Lasantha Wickramthunga, Wasim Thajudeen, Ekanligoda, those young students (12 or more) abducted and gunned down, and and proved their CRIME friendly activities. Nevetherless MEDIA-MAFIA tackled by Rajapakshe henchmen, painted the picture in favour of their come back. Today, CONSEQUENCES before them:

      • 7
        2

        Trouble is, too much money of the suffering masses are put on grandiose things, like sending students to ivy-league colleges and other colleges in the USA, where many do not even go back to contribute. Other countries like Malaysia and Vietnam don’t bother with such things and spread the money for Democratic learning for their masses. How much more successful they are as nations. Ours is about shamefully trying to prove to the world our Lankan brains…..some white man belittled us a century or two ago and we are still hung up on it……now hanging onto China in attempts to show our clout.

    • 18
      1

      Gatam: We would not need such an enormous number of personnel in the armed forces if the Govt: is successful in solving the problems faced by the tamil speaking people, which whatever said and done, has to be solved one fine day if we are to develop as a country. I doubt though that these two mainstream parties could achieve that, given the racist attitude in them.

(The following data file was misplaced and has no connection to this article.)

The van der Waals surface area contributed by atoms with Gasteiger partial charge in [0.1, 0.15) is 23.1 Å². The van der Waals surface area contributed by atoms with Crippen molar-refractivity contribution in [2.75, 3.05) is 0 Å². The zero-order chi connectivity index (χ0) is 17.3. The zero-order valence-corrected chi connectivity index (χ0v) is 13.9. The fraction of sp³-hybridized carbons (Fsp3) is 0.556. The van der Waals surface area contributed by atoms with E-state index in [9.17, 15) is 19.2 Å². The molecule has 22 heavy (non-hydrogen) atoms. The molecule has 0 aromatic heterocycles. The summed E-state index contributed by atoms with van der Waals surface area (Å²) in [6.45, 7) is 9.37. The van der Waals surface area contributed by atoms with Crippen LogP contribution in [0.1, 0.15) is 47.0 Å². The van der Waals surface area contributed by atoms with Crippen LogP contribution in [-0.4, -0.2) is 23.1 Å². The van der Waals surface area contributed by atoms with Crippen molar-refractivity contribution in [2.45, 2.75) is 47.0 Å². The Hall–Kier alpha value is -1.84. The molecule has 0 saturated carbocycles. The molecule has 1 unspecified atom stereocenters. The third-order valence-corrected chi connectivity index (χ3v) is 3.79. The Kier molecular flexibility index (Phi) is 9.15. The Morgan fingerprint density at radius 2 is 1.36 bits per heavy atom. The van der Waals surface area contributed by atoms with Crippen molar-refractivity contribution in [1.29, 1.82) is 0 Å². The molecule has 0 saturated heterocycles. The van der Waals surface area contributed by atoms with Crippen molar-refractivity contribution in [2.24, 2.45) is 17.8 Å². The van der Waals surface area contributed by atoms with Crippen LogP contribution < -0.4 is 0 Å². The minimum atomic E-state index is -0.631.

• 11
      0

      Dear Harishchandra,
      .
      Thanks for trying to put an end to the filibuster by GATAM. You have done so by focussing on the main problem that keeps dogging us – racism. GATAM surely sees that he’s advocating the very opposite of what Tara’s analysis has highlighted.
      .
      OTOH, Tara, don’t you think that there are too many teachers to grant across-the-board salary increases? I’ve already heard, from average citizens, the sort of rumblings that we get from the ever-insincere Eagle-Eye. As a retired teacher myself, I wish the teachers success in their struggle for higher remuneration, but we must examine the inefficiencies and optimise the benefits. “Things happened” even when you were the Secretary to the Ministry. You meant well. If we’re really going to learn from past mistakes, I’ll tell you what happened then. The less we merely dole out the better. We have to ensure that there is earned income in the hands of parents; if they decide how it is going to be spent, then we will be well on the way to stopping corruption.
      .
      Does anybody seriously want me to say more? I could.
      .
      Panini Edirisinhe (NIC 483111444V) of Bandarawela

      • 6
        0

        Dear SM,
        Thank you for your valuable comment. I also take the opportunity to thank Dr De Mel for the article.
        :
        Please SM, add more about this topic. As a retired teacher who worked more in SRILANKA than anywhere else, you should have lot more to share with b>
        .
        Many today make every effort to interpret it as if Teachers request their demands be fullfilled right these days itself. But that is wrong… what they ve been fighting for is to govt to focus on the issue. And compared to the teachers’ salaries in neighbouring countries, what our teachers earn is not much lower to that of a pion in a govt sector office today. Ironically, the very same teachers attacked former govt, at the time Rajaakshes made every tricks to mislead them for their comeback. THe fact, is former govt being caught by all the debt traps left by medamulana rascals, increased the salaries of teachers by 10k as my source proved me. Please correct me if I am wrong here with my info.